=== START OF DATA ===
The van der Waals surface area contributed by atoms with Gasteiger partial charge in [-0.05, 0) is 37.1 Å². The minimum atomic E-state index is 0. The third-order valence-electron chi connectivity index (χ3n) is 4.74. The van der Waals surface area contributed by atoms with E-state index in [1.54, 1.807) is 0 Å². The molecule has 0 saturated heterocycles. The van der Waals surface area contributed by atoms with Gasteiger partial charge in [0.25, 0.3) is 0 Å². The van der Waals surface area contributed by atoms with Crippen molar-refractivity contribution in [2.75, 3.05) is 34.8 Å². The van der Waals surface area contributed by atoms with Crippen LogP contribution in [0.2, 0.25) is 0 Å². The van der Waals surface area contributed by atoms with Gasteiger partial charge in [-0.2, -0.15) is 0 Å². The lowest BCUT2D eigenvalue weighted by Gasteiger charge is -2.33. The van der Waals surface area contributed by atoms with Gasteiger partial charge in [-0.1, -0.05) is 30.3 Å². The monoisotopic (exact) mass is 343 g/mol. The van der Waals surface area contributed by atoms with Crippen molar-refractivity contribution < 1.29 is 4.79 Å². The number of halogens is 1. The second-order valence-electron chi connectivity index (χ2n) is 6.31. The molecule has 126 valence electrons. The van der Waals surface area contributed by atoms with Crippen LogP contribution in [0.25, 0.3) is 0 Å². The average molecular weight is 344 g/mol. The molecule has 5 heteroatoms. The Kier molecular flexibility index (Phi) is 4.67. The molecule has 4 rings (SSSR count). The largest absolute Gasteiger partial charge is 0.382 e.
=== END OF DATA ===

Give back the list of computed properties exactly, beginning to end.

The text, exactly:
The van der Waals surface area contributed by atoms with Gasteiger partial charge in [-0.05, 0) is 37.1 Å². The minimum atomic E-state index is 0. The third-order valence-electron chi connectivity index (χ3n) is 4.74. The van der Waals surface area contributed by atoms with E-state index in [1.54, 1.807) is 0 Å². The molecule has 0 saturated heterocycles. The van der Waals surface area contributed by atoms with Gasteiger partial charge in [0.25, 0.3) is 0 Å². The van der Waals surface area contributed by atoms with Crippen molar-refractivity contribution in [2.75, 3.05) is 34.8 Å². The van der Waals surface area contributed by atoms with Crippen LogP contribution in [0.2, 0.25) is 0 Å². The van der Waals surface area contributed by atoms with Gasteiger partial charge in [-0.2, -0.15) is 0 Å². The lowest BCUT2D eigenvalue weighted by Gasteiger charge is -2.33. The van der Waals surface area contributed by atoms with Gasteiger partial charge in [-0.1, -0.05) is 30.3 Å². The monoisotopic (exact) mass is 343 g/mol. The van der Waals surface area contributed by atoms with Crippen molar-refractivity contribution < 1.29 is 4.79 Å². The number of halogens is 1. The second-order valence-electron chi connectivity index (χ2n) is 6.31. The molecule has 126 valence electrons. The van der Waals surface area contributed by atoms with Crippen LogP contribution in [0.25, 0.3) is 0 Å². The average molecular weight is 344 g/mol. The molecule has 5 heteroatoms. The Kier molecular flexibility index (Phi) is 4.67. The molecule has 4 rings (SSSR count). The largest absolute Gasteiger partial charge is 0.382 e.